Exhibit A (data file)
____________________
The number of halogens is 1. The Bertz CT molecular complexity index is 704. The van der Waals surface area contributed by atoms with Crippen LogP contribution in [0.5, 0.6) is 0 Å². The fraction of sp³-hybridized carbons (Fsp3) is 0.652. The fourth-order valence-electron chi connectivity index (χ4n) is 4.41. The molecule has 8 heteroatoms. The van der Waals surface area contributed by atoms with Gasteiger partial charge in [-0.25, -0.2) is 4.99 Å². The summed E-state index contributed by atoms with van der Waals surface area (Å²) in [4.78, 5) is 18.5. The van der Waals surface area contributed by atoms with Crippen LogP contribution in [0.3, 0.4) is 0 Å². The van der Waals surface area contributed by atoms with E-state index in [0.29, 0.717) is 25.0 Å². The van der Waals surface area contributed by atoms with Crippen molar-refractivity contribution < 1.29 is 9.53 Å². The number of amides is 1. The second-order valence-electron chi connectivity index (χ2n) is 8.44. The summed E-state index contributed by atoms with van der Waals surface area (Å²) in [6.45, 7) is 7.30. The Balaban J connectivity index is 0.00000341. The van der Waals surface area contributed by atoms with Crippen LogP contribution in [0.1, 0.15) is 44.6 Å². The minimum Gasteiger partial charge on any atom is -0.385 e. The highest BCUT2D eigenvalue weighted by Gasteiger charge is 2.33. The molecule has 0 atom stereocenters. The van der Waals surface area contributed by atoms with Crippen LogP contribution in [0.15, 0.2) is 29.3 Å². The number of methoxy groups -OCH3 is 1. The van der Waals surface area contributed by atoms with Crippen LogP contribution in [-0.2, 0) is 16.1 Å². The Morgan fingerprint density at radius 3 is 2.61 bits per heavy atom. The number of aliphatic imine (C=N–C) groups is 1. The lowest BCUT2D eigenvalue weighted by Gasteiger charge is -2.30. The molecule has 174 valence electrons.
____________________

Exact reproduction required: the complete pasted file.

The number of halogens is 1. The Bertz CT molecular complexity index is 704. The van der Waals surface area contributed by atoms with Crippen LogP contribution in [0.5, 0.6) is 0 Å². The fraction of sp³-hybridized carbons (Fsp3) is 0.652. The fourth-order valence-electron chi connectivity index (χ4n) is 4.41. The molecule has 8 heteroatoms. The van der Waals surface area contributed by atoms with Gasteiger partial charge in [-0.25, -0.2) is 4.99 Å². The summed E-state index contributed by atoms with van der Waals surface area (Å²) in [4.78, 5) is 18.5. The van der Waals surface area contributed by atoms with Crippen LogP contribution in [0.3, 0.4) is 0 Å². The van der Waals surface area contributed by atoms with E-state index in [0.29, 0.717) is 25.0 Å². The van der Waals surface area contributed by atoms with Crippen molar-refractivity contribution < 1.29 is 9.53 Å². The number of amides is 1. The second-order valence-electron chi connectivity index (χ2n) is 8.44. The summed E-state index contributed by atoms with van der Waals surface area (Å²) in [6.45, 7) is 7.30. The Balaban J connectivity index is 0.00000341. The van der Waals surface area contributed by atoms with Crippen LogP contribution in [0.1, 0.15) is 44.6 Å². The minimum Gasteiger partial charge on any atom is -0.385 e. The highest BCUT2D eigenvalue weighted by Gasteiger charge is 2.33. The molecule has 0 atom stereocenters. The van der Waals surface area contributed by atoms with Crippen LogP contribution in [0.15, 0.2) is 29.3 Å². The number of methoxy groups -OCH3 is 1. The van der Waals surface area contributed by atoms with Crippen LogP contribution in [-0.2, 0) is 16.1 Å². The Morgan fingerprint density at radius 3 is 2.61 bits per heavy atom. The number of aliphatic imine (C=N–C) groups is 1. The lowest BCUT2D eigenvalue weighted by Gasteiger charge is -2.30. The molecule has 174 valence electrons.